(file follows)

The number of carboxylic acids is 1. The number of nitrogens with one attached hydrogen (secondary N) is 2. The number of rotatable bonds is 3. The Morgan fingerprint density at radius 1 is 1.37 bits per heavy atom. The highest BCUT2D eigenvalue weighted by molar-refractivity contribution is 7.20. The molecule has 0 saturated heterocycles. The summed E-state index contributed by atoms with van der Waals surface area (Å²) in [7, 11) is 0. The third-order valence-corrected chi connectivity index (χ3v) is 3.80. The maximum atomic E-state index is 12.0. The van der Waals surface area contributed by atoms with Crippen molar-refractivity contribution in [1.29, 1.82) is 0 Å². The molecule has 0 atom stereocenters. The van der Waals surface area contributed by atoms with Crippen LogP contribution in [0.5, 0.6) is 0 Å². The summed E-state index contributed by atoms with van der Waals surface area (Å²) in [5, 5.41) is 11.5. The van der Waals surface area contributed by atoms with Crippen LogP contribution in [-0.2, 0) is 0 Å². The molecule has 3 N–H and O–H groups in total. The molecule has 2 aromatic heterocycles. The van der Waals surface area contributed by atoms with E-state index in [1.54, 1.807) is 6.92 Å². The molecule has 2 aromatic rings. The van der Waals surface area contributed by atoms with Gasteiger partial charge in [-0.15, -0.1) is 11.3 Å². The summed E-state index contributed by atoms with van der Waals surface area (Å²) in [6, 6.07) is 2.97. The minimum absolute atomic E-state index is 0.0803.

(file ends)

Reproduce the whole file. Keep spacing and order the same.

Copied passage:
The number of carboxylic acids is 1. The number of nitrogens with one attached hydrogen (secondary N) is 2. The number of rotatable bonds is 3. The Morgan fingerprint density at radius 1 is 1.37 bits per heavy atom. The highest BCUT2D eigenvalue weighted by molar-refractivity contribution is 7.20. The molecule has 0 saturated heterocycles. The summed E-state index contributed by atoms with van der Waals surface area (Å²) in [7, 11) is 0. The third-order valence-corrected chi connectivity index (χ3v) is 3.80. The maximum atomic E-state index is 12.0. The van der Waals surface area contributed by atoms with Crippen molar-refractivity contribution in [1.29, 1.82) is 0 Å². The molecule has 0 atom stereocenters. The van der Waals surface area contributed by atoms with Crippen LogP contribution in [0.5, 0.6) is 0 Å². The summed E-state index contributed by atoms with van der Waals surface area (Å²) in [5, 5.41) is 11.5. The van der Waals surface area contributed by atoms with Crippen LogP contribution in [-0.2, 0) is 0 Å². The molecule has 3 N–H and O–H groups in total. The molecule has 2 aromatic heterocycles. The van der Waals surface area contributed by atoms with E-state index in [1.54, 1.807) is 6.92 Å². The molecule has 2 aromatic rings. The van der Waals surface area contributed by atoms with Gasteiger partial charge in [-0.15, -0.1) is 11.3 Å². The summed E-state index contributed by atoms with van der Waals surface area (Å²) in [6, 6.07) is 2.97. The minimum absolute atomic E-state index is 0.0803.